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Garage Door Opener Buying Guide

Garage Door Opener Buying Guide

An automatic garage door opener enhances your home's safety, providing secure access and lighting to your garage. We can help you find the right garage door opener for your unique needs. When deciding on a garage door opener, there are several factors to take into consideration.


Garage Door Opener Drive System

Screw-Drive System Garage Door Opener

Garage Door Openers

A belt-drive system is the fastest-growing drive type because it's very quiet in its operation and is the smoothest drive type available. A belt-drive system is as strong as a steel-belted tire and can lift the heaviest garage doors. It's the perfect choice for replacing a noisy garage door opener and for homes with living space above or adjacent to the garage.

A screw-drive system uses a lifting mechanism that moves along a threaded steel rod. These units are powerful, and they require the least maintenance because they have few moving parts.

A chain-drive system uses a metalchain to lift the door up and down along its tracks. Chain-drive systems are the most common and usually the least expensive, but they sometimes make more noise than screw-drive or belt-drive units.

At least one manufacturer now offers a computer-controlled drive mechanism that uses no chain or screw. Unlike the other three drive systems, the body of this unit sits directly above the door, rather than in the middle of the ceiling. This is particularly helpful in garages that have limited headroom, and it leaves more garage ceiling space open for storage.



Garage Door Opener Power

Choose a motor with power adequate to lift your door. If you have double doors, look for at least a half-horsepower motor. Even on a single door, a larger motor is likely to last longer.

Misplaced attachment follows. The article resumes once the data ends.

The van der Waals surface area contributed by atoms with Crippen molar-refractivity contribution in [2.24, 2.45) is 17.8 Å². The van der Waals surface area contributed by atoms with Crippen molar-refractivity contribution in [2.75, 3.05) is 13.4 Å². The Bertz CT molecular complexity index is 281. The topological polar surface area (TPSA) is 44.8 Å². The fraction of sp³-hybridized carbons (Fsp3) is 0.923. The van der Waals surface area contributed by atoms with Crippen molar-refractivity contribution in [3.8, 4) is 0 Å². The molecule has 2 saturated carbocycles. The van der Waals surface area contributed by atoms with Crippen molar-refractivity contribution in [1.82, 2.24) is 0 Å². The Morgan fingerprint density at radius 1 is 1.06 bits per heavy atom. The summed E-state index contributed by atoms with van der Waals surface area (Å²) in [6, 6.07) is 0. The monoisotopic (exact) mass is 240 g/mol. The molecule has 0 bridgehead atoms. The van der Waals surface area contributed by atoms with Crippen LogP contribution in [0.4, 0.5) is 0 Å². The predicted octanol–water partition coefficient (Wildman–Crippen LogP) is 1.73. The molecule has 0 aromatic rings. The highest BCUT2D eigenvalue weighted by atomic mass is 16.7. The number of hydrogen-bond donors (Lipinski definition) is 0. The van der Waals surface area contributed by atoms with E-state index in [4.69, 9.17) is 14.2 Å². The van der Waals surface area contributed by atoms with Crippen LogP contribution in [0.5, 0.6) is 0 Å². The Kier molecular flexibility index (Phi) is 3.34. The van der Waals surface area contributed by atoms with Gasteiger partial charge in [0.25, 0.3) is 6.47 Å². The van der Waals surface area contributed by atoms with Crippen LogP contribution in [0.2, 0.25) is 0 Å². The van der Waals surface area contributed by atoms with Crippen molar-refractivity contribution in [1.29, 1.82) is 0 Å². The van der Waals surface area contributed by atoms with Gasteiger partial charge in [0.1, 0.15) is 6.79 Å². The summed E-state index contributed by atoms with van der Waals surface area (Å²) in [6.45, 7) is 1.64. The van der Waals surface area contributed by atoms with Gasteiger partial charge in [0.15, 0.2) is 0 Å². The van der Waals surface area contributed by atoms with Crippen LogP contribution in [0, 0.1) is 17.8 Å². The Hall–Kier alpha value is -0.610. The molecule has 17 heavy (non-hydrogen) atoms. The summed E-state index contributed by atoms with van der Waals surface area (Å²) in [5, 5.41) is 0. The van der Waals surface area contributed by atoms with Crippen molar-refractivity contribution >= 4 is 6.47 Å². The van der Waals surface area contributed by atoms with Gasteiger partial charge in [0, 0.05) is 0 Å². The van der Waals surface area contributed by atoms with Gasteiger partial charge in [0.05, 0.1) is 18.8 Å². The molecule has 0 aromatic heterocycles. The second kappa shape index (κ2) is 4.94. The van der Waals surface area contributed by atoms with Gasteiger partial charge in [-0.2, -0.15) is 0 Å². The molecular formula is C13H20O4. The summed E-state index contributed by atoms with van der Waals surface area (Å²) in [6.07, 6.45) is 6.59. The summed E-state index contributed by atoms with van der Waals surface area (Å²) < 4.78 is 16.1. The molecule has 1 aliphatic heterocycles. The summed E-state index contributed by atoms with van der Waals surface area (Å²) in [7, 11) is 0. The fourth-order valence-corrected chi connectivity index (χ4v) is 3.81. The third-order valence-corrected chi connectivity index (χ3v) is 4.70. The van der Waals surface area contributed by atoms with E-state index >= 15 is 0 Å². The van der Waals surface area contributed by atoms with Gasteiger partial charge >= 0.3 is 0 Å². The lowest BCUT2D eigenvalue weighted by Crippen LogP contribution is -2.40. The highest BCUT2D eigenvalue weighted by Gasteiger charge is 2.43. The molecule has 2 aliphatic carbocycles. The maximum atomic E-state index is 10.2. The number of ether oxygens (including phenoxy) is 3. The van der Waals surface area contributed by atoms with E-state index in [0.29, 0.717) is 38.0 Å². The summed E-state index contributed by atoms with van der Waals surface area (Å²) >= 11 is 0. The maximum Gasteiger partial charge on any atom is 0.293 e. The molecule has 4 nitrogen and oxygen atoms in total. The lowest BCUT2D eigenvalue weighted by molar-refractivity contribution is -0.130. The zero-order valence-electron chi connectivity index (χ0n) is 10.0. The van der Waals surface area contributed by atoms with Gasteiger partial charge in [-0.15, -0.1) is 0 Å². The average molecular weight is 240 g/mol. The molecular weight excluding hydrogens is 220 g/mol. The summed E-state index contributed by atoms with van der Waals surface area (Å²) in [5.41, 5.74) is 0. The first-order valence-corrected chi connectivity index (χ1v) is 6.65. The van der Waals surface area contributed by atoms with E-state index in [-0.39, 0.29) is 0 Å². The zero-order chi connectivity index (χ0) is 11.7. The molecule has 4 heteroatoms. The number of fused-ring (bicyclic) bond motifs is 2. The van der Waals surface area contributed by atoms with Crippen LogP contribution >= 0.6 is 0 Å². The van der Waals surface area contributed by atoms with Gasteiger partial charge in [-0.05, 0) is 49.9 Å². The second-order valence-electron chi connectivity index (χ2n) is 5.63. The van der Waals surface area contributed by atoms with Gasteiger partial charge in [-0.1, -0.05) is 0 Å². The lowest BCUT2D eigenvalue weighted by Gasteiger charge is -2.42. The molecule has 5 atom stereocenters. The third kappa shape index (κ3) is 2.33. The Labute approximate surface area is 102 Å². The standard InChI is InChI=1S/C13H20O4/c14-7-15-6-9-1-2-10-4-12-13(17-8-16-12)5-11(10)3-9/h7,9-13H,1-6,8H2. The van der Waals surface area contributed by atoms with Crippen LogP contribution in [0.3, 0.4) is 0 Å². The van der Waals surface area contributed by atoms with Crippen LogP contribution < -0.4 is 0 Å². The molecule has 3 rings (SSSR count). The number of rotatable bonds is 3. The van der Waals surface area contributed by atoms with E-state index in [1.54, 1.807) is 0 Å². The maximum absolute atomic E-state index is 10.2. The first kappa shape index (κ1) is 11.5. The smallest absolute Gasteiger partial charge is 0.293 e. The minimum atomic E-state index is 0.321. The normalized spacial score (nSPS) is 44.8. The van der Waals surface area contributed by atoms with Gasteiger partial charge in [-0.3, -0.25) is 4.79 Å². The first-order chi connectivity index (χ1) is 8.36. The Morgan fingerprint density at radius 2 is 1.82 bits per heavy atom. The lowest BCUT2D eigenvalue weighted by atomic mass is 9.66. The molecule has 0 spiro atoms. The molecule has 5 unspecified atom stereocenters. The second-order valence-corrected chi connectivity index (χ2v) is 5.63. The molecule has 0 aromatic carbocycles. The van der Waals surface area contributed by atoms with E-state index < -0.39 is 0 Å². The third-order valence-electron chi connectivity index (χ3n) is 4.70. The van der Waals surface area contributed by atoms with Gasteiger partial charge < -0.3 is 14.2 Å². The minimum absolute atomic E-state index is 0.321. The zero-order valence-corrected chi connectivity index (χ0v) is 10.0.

Also look for a unit with soft starting and stopping that operates more quietly, with less wear and tear on the door.

Higher-end openers operate more quickly, reducing the time you have to wait in the driveway. For safety's sake, the faster-opening models still close at a standard, slower speed.



Safety and Security With Your Garage Door Opener

Federal law mandates that all garage door openers include features that prevent the doors from crushing objects in their paths. In most cases, an electronic beam controls this. When a person or an object breaks the beam, it triggers the safety mechanism, causing the doors to reverse direction.

A computer-controlled system monitors the operating speed of the door and can compensate for changing conditions, such as a door closing too quickly or making contact with an obstruction.

All garage door openers produced today use rolling codes for the greatest security. Each time the door is opened, a new, random code is generated. This prevents code theft and ensures that a neighbor's remote control won't open your garage.

All models also include a manual release that will allow you to open the door if the power is out. Some higher-end models include a function that opens the door only high enough so the cat or dog can get out.

Most openers include a security light that comes on as you activate the system and stays on long enough for you to get out of the car and go into the house. Many remotes include buttons that turn on the light without activating the door.



Remote Controls and Keypads for Garage Door Openers

Some garage door openers use a one-button remote, while other models include a remote with two or more buttons that can control multiple openers. Multiple buttons are useful if you have more than one garage bay, each with a separate door.

Some brands even offer mini remotes that are small enough to fit on a keychain.

Doorbell-like buttons or keypads can be mounted to the wall — interior or exterior — near the door to allow it to be opened without a remote. Look for this as an accessory if it doesn't come as part of the standard opener kit.

Some keypads allow you to lock the door electronically for a specific amount of time, such as when you're going to be away on vacation. Another popular function is delayed closing, which is a pause between the time the button is pushed and the door is closed. You have plenty of time to exit through the door on foot instead of running through, dodging the lowering door and the electronic beams.